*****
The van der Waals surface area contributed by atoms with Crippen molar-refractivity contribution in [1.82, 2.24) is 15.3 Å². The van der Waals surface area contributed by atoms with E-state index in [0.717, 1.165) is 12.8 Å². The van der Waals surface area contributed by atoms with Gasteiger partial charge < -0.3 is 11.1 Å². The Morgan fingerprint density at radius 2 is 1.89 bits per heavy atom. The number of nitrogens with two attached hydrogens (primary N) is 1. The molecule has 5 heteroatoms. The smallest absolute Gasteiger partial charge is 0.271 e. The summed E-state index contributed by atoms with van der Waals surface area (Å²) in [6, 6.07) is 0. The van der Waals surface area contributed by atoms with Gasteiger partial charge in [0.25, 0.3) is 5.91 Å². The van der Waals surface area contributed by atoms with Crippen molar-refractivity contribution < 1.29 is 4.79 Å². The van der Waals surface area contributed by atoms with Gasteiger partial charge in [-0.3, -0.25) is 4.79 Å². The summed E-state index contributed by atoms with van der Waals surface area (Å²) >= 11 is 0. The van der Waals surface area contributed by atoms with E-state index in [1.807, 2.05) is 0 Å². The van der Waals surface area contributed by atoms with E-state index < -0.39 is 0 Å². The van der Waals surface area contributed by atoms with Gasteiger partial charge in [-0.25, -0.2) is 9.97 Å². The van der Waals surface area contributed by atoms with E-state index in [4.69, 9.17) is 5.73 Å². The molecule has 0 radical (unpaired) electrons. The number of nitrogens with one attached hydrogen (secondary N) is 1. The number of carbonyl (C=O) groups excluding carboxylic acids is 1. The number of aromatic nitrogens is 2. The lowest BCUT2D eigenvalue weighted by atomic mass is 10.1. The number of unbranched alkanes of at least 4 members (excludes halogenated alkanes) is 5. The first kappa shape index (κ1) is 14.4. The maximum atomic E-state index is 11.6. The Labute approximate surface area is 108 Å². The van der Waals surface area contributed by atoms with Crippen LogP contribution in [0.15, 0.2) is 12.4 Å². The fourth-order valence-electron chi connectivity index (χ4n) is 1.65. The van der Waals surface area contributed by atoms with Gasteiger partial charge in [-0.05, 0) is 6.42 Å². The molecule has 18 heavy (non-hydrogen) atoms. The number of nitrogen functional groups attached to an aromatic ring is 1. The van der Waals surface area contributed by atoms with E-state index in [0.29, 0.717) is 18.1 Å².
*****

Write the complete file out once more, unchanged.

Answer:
The van der Waals surface area contributed by atoms with Crippen molar-refractivity contribution in [1.82, 2.24) is 15.3 Å². The van der Waals surface area contributed by atoms with E-state index in [0.717, 1.165) is 12.8 Å². The van der Waals surface area contributed by atoms with Gasteiger partial charge < -0.3 is 11.1 Å². The Morgan fingerprint density at radius 2 is 1.89 bits per heavy atom. The number of nitrogens with two attached hydrogens (primary N) is 1. The molecule has 5 heteroatoms. The smallest absolute Gasteiger partial charge is 0.271 e. The summed E-state index contributed by atoms with van der Waals surface area (Å²) in [6, 6.07) is 0. The van der Waals surface area contributed by atoms with Gasteiger partial charge in [0.25, 0.3) is 5.91 Å². The van der Waals surface area contributed by atoms with Crippen molar-refractivity contribution < 1.29 is 4.79 Å². The van der Waals surface area contributed by atoms with Gasteiger partial charge in [-0.3, -0.25) is 4.79 Å². The summed E-state index contributed by atoms with van der Waals surface area (Å²) >= 11 is 0. The van der Waals surface area contributed by atoms with E-state index in [1.807, 2.05) is 0 Å². The van der Waals surface area contributed by atoms with E-state index < -0.39 is 0 Å². The van der Waals surface area contributed by atoms with Gasteiger partial charge in [-0.25, -0.2) is 9.97 Å². The van der Waals surface area contributed by atoms with E-state index in [4.69, 9.17) is 5.73 Å². The molecule has 0 radical (unpaired) electrons. The number of nitrogens with one attached hydrogen (secondary N) is 1. The number of carbonyl (C=O) groups excluding carboxylic acids is 1. The number of aromatic nitrogens is 2. The lowest BCUT2D eigenvalue weighted by atomic mass is 10.1. The number of unbranched alkanes of at least 4 members (excludes halogenated alkanes) is 5. The first kappa shape index (κ1) is 14.4. The maximum atomic E-state index is 11.6. The Labute approximate surface area is 108 Å². The van der Waals surface area contributed by atoms with Crippen LogP contribution in [0.15, 0.2) is 12.4 Å². The fourth-order valence-electron chi connectivity index (χ4n) is 1.65. The van der Waals surface area contributed by atoms with Gasteiger partial charge in [-0.05, 0) is 6.42 Å². The molecule has 18 heavy (non-hydrogen) atoms. The number of nitrogen functional groups attached to an aromatic ring is 1. The van der Waals surface area contributed by atoms with E-state index in [0.29, 0.717) is 18.1 Å².